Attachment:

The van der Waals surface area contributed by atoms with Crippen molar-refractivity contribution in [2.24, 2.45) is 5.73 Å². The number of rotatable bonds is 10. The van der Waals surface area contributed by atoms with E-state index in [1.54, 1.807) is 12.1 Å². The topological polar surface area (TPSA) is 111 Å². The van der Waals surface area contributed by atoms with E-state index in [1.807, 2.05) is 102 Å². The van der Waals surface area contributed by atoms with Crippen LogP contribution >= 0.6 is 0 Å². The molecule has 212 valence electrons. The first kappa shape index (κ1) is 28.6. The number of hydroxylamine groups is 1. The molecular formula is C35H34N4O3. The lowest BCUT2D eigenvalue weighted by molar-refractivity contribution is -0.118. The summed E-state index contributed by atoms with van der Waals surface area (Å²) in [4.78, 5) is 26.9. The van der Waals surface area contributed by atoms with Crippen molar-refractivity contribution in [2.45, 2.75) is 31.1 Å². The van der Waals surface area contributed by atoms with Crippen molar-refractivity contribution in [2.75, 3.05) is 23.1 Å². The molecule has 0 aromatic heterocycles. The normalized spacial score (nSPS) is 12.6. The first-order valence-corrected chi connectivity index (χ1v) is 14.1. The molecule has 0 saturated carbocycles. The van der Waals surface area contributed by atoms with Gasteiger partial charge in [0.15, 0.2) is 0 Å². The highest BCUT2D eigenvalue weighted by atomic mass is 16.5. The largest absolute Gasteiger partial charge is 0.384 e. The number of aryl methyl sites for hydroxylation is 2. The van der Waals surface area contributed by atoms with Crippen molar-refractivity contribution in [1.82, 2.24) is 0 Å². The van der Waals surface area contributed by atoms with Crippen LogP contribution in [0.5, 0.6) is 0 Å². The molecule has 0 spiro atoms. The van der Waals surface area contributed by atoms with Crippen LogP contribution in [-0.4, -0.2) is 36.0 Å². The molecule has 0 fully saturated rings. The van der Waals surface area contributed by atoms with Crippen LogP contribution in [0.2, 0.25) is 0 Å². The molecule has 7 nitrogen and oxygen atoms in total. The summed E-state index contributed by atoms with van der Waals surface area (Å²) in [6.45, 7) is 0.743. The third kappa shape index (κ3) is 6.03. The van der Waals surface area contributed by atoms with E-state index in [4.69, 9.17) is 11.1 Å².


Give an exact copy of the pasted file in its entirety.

The van der Waals surface area contributed by atoms with Crippen molar-refractivity contribution in [2.24, 2.45) is 5.73 Å². The number of rotatable bonds is 10. The van der Waals surface area contributed by atoms with E-state index in [1.54, 1.807) is 12.1 Å². The topological polar surface area (TPSA) is 111 Å². The van der Waals surface area contributed by atoms with E-state index in [1.807, 2.05) is 102 Å². The van der Waals surface area contributed by atoms with Crippen LogP contribution >= 0.6 is 0 Å². The molecule has 212 valence electrons. The first kappa shape index (κ1) is 28.6. The number of hydroxylamine groups is 1. The molecular formula is C35H34N4O3. The lowest BCUT2D eigenvalue weighted by molar-refractivity contribution is -0.118. The summed E-state index contributed by atoms with van der Waals surface area (Å²) in [4.78, 5) is 26.9. The van der Waals surface area contributed by atoms with Crippen molar-refractivity contribution in [2.45, 2.75) is 31.1 Å². The van der Waals surface area contributed by atoms with Crippen molar-refractivity contribution in [2.75, 3.05) is 23.1 Å². The molecule has 0 aromatic heterocycles. The normalized spacial score (nSPS) is 12.6. The first-order valence-corrected chi connectivity index (χ1v) is 14.1. The molecule has 0 saturated carbocycles. The van der Waals surface area contributed by atoms with Gasteiger partial charge in [0.15, 0.2) is 0 Å². The highest BCUT2D eigenvalue weighted by atomic mass is 16.5. The largest absolute Gasteiger partial charge is 0.384 e. The number of aryl methyl sites for hydroxylation is 2. The van der Waals surface area contributed by atoms with Crippen molar-refractivity contribution in [1.82, 2.24) is 0 Å². The van der Waals surface area contributed by atoms with Crippen LogP contribution in [0.5, 0.6) is 0 Å². The molecule has 0 spiro atoms. The van der Waals surface area contributed by atoms with Crippen LogP contribution in [-0.4, -0.2) is 36.0 Å². The molecule has 0 fully saturated rings. The van der Waals surface area contributed by atoms with Crippen LogP contribution in [0.2, 0.25) is 0 Å². The molecule has 7 nitrogen and oxygen atoms in total. The summed E-state index contributed by atoms with van der Waals surface area (Å²) in [6.45, 7) is 0.743. The third kappa shape index (κ3) is 6.03. The van der Waals surface area contributed by atoms with E-state index in [4.69, 9.17) is 11.1 Å².